The University of California’s athletic department has referred allegations of sexual harassment to its Office for the Prevention of Harassment and Discrimination, the school said in a statement Wednesday.
Cal’s response came after a former sports medicine intern in the athletic department outlined several alleged instances of sexual harassment involving unnamed Cal football players, coaches and staff members.
“We are aware of the very disturbing public allegations made on social media,” Cal’s statement read. “Allegations of sexual violence and sexual harassment by campus employees are confidential unless officials determine policy is violated, and disciplinary action has been decided.”
Cal student Paige Cornelius wrote in a Facebook post that she has “medically withdrawn from school, seeking intensive therapy and psychiatry for the post-traumatic stress syndrome and anxiety that happened from the time I spent working for the Cal Football team.”
Cornelius outlined several alleged instances of sexual harassment involving players, coaches and staff members, including being told, “I will get you fired if you do not have sex with me” by someone she identified as a member of the coaching staff.
Cornelius later told ESPN in a phone interview she reached out to Cal athletic director Jim Knowlton, football coach Justin Wilcox and other staff members about her experiences last fall but did not receive a response. This was partly the reason she went public with her story, she said.
The man who threatened to get Cornelius fired if she withheld sex from him was a volunteer assistant who is no longer with the program, a source told ESPN. It is unclear what led to his departure from Cal or when it occurred.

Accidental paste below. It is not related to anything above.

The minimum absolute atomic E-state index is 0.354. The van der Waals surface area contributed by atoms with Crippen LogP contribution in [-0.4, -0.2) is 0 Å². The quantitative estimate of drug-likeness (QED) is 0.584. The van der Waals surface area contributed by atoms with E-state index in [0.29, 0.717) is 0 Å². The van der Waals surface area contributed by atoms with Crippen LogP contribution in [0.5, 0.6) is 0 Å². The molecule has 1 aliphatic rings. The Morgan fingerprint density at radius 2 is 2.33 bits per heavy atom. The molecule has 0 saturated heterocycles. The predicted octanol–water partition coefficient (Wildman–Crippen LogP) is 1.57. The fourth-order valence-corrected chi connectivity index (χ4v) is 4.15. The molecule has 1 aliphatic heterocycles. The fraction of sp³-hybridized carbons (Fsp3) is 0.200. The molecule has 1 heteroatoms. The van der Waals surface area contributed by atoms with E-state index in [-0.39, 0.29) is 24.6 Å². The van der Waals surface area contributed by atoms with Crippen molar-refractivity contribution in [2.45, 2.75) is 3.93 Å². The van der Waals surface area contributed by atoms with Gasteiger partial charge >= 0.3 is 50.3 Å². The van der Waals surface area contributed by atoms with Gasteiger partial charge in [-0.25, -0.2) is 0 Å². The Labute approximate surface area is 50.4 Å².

Cornelius wrote on Facebook she often was objectified by players and staff.
“If I responded please leave me alone to a [direct message on social media], I was answered back with, ‘I’m going to treat you like the hoe that you are,'” she wrote.
After Cornelius blocked one staff member on Instagram, she said she noticed him following her home. He caught up to her outside her home and suggested they go to the pool together, because he thought she would “look amazing in a bikini.”
“This coach is still employed by Cal Football, just to make that clear,” she wrote.
Last year, an internal investigation by the university substantiated claims of sexual violence and harassment against former athletic department employee Mohamed Muqtar. Seven former Cal student-athletes said Muqtar abused them for nearly 20 years.
“Campus prevention and response efforts have increased in recent years,” Cal’s statement read. “All university staff and all students are required to complete sexual harassment and sexual violence prevention training. In addition, the athletic department sponsors supplementary formal training for coaches, staff and student-athletes in sexual violence awareness and prevention, bystander intervention, and campus reporting procedures.”
Cal’s athletics department does not have its own specific conduct process, nor does it investigate allegations or cases on its own, but it follows the university’s policy and works in concert with campus professionals who are responsible for those areas, the school’s statement said.